Zen (Chan)

The meditation (dhyana) school originating in China that emphasizes "mind-to-mind transmission"
  • Tricycle Community 1 comment

    True Dharma Eye Paid Member

    According to the calendar spring is just 10 days away, but winter still has its icy grip on Montreal, Canada. Wearing an oversized parka and a borrowed pair of boots, Kazuaki Tanahashi carefully picks his way down a slush-encrusted sidewalk while I hover protectively, worried that he will lose his footing. “I’m all right,” he insists, but I’ll have some explaining to do if something happens to a national treasure on my watch. More »
  • Tricycle Community 9 comments

    No Need to Do Zazen, Therefore Must Do Zazen Paid Member

    No need to do zazen. No need to practice. Therefore, we must do zazen, must practice. Do you see this? Do you see this no-need? Unfortunately, much of the time many of us live in a world of needing and not needing. I need this, I don’t need that. And we believe this viscerally as the truth of who we are and what the world is. All sorts of consequences come from this: consequences of suffering, stress, and harm. This is not something new. Many of you are familiar with the exchange between Bodhidharma and Emperor Wu, in the commentary to the first case in the Blue Cliff Record. The Emperor asks Bodhidharma, “I supported the ordination of monks, built and supported temples. What merit is there from this?” Bodhidharma answers, “No merit.” More »
  • Tricycle Community 3 comments

    As Spacious as Nature Paid Member

    Since people might feel a bit lonely coming out into nature by themselves, they tend to go out in groups. But often they just transplant their own little world out into the big world, and they still feel separation: “I’m with these people, not with those.” We should not be like a snail that carries its house on its back and shrinks back into it when another creature comes along. It is better not to put people into categories based on your social distance from them, whether or not you know them. It is also good to feel intimate with creatures around you—the birds, butterflies, and so on. Just as smoke from a chimney disperses into the air, we should disperse our sense of “group” or “family” and truly participate in the life around us. More »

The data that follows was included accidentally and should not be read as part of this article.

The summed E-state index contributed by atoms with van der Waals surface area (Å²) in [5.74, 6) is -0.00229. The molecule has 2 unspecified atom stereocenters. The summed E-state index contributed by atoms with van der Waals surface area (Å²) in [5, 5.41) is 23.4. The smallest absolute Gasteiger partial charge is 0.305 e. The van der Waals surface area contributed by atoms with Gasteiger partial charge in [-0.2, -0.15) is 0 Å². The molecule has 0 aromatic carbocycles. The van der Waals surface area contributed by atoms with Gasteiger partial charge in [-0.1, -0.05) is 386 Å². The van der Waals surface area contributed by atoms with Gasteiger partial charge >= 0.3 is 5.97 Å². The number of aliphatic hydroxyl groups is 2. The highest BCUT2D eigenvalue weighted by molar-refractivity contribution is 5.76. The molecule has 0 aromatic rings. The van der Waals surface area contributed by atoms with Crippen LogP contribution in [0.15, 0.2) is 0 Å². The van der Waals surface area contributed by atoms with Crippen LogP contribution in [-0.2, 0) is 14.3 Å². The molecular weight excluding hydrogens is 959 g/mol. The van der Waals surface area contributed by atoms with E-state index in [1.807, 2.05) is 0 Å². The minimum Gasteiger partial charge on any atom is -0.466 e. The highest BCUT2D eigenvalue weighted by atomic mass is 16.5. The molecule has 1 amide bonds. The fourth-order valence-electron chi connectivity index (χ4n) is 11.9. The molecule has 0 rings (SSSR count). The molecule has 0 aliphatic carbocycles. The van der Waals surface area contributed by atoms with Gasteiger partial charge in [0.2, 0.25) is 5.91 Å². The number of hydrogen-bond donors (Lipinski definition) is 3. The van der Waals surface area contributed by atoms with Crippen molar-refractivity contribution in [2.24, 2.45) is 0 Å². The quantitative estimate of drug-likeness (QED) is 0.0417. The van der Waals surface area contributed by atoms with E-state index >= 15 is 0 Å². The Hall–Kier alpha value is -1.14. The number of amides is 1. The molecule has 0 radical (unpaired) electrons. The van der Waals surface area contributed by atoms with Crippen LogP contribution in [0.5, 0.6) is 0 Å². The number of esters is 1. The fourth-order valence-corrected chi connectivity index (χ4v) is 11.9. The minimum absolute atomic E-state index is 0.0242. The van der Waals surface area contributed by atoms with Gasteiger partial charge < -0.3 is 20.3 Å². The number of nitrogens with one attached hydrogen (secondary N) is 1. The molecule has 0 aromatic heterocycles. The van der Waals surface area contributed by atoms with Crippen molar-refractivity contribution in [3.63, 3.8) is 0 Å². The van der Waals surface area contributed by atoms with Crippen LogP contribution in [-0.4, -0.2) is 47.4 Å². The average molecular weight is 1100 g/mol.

• Giving Through Relationships Paid Member

    From Chapter 13 of our current Tricycle Retreat leader Ezra Bayda’s new book, Beyond Happiness, The Zen Way to True Contentment, More »
  • What Are You Afraid Of? Paid Member

    I've often heard people say that the two opposing forces that define the world and the human struggle are not good and evil, but love and fear. This isn't a Buddhist teaching, just something people say. While this view may be a bit simplistic I think there is some real truth in it, and it is a teaching that came to mind several times while watching Ezra Bayda's talk, "Working with Fear" from his ongoing Tricycle Retreat "Relationships, Love, and Spiritual Practice." In his talk Ezra explains, More »
  • Tricycle Community 7 comments

    A Caregiver's Story: Kaz Suzuki Paid Member

    Around 1989, my partner Raymond, with whom I ended up living for eleven years, began to show some symptoms of HIV-related illness. Considering we were a Japanese and American couple, everyone thinks that I was the one who brought him to Buddhist practice, but actually it was the opposite. He had gotten hold of a couple of books—Zen Mind, Beginner’s Mind and Katagiri Roshi’s Returning to Silence. He was already sick, and not able to work anymore, but he wanted to go visit Green Gulch Farm. I took him to San Francisco. I didn’t want to go to the Zen Center, so I sent him off by himself and I stayed in the city for seven days doing what every young gay man should do in San Francisco. But I got a little antsy and I decided to visit him, just for a day, and I ended up staying. When I arrived at the center it was toward the end of their work-practice period. Raymond came out completely soiled. He looked brilliant, with this glow in his eyes. He said, “Guess what? More »